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For UCLA and other Pac-12 contenders, only certainty is uncertainty

With three weeks left in regular season, nearly half the Pac-12 is in thick of title race, and even lowly Oregon can't be dismissed.

February 18, 2014|By Chris Foster
  • Guard Jordan Adams and UCLA came up short against forward Rondae Hollis-Jefferson and Arizona, 79-75, in their only Pac-12 Conference game this season.
Guard Jordan Adams and UCLA came up short against forward Rondae Hollis-Jefferson… (Lawrence K. Ho / Los Angeles…)

Arizona's coronation may have been premature.

Oregon's demise may have been exaggerated.

And UCLA is . . . well, UCLA. People still aren't quite sure.

The jury is also out on California and Arizona State, who lurk just off the pace in the standings.

The Pac-12 Conference basketball regular season has three weeks left and a few things have changed since the start of league play in early January.

Back then, Arizona was ranked No. 1 in the Associated Press media poll, Oregon was No. 10 and Colorado No. 20.

Heading into this week's games, Arizona still sits at No. 4 — but has issues. Oregon and Colorado vanished from the poll long ago. UCLA popped in at No. 25 two weeks into conference play but quickly disappeared, before re-emerging at No. 23 this week.

About the only thing certain is that that either USC or Washington State will occupy the cellar.

UCLA is 20-5 overall and second in the Pac-12 at 9-3, one game behind Arizona, which is 23-2, 10-2. The Bruins play at California (17-8, 8-4) on Wednesday, while Arizona plays at Utah (17-8, 6-7).

Cal and Arizona State (19-6, 8-4) are tied for third. Arizona State has to play at a reincarnated Colorado (19-7, 8-5), which seems to have overcome the loss of leading scorer Spencer Dinwiddie.

Everything clear? If not, don't look for a Windex moment from those in the middle of it.

"There are three weeks left and we're one of several teams in hunt," UCLA Coach Steve Alford said. "It's going to make the next three weeks exciting."

Early on, it looked like the Pac-12 title was Arizona's to lose. That changed when star forward Brandon Ashley suffered a season-ending foot injury during a game at Cal on Feb. 1. The Wildcats lost that game, and another last Friday at Arizona State.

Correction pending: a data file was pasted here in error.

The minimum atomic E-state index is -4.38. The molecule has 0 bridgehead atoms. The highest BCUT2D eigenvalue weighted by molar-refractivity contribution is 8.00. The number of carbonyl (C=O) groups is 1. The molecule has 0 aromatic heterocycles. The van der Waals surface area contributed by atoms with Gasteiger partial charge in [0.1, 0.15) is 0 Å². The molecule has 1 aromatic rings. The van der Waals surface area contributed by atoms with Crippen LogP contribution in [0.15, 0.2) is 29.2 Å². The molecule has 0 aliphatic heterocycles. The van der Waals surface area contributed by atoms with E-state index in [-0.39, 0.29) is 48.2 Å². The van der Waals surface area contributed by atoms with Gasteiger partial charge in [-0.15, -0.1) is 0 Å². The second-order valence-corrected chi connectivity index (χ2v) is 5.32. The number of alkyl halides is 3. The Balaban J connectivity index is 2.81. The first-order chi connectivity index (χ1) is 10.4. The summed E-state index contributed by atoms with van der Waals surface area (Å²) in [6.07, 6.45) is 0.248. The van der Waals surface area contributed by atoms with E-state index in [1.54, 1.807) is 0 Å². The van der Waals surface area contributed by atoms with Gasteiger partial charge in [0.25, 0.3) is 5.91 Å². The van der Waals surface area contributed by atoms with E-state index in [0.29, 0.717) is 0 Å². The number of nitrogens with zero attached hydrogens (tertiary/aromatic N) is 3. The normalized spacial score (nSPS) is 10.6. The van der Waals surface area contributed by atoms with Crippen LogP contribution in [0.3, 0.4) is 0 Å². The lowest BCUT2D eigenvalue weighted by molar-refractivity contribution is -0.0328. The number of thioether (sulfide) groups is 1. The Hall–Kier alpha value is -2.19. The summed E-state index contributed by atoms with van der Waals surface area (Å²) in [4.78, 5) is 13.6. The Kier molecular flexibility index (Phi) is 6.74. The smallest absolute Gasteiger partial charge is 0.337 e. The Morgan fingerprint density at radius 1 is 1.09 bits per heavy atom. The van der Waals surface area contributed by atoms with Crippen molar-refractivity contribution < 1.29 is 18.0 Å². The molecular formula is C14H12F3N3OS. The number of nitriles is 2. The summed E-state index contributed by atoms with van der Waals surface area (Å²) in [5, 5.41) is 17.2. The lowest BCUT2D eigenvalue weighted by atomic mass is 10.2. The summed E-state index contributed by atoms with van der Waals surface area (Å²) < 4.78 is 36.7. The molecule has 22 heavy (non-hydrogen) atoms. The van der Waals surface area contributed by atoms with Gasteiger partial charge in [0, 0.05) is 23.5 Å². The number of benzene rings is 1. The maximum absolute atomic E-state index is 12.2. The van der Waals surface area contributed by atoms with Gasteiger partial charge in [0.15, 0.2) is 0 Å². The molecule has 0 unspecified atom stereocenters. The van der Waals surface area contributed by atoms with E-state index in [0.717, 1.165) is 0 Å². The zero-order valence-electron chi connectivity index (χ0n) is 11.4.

"There is not the separation there was a couple weeks ago," California Coach Mike Montgomery said. "With Arizona losing Ashley, their margin of error became much smaller."

Arizona Coach Sean Miller admits that, but also looks at how Colorado has rebounded of late without Dinwiddie. The Buffaloes lost four of five after Dinwiddie was injured, but since then have rallied to win four of five.

"We lost a talented player, somebody who gave us a number of things that are hard to duplicate," Miller said. "Injuries are a part of this. Colorado had one that took them off the radar and they have worked their way back."

Arizona plays four of its last six games on the road, as do Arizona State and UCLA. California is at home four of its last six games, but has to travel to Tucson and Tempe.

"No one can say, 'We have to play these guys,'" Cal's Montgomery said. "We all have tough teams left."

Then comes the Pac-12 tournament in Las Vegas, where Oregon could join the already-long list of contenders.

The Ducks started 13-0, but lost five consecutive conference games and sit in 10th place, 16-8 overall, 4-8 in Pac-12 play. But they have split six games the last three weeks, and the losses — to UCLA, Arizona and Arizona State — have all been by two points.

"The frustration was we were not able to get over the hump in those games," Oregon Coach Dana Altman said. "The confidence comes from knowing we were one shot away. This time of year, there is always a team or two that catches a spark."

Said Montgomery: "Oregon is capable of scoring in bunches, and in a tournament that can be dangerous."

The end result, Miller said, should be a large contingent of Pac-12 teams in the NCAA tournament. The conference sent five teams to the tournament last season.

"You hear the analogy all the time, that a conference is so difficult that they beat up on each other," Miller said. "That same analogy can be used as a negative. The one thing that has been established is we have a really good conference."

chris.foster@latimes.com

Twitter: @cfosterlatimes

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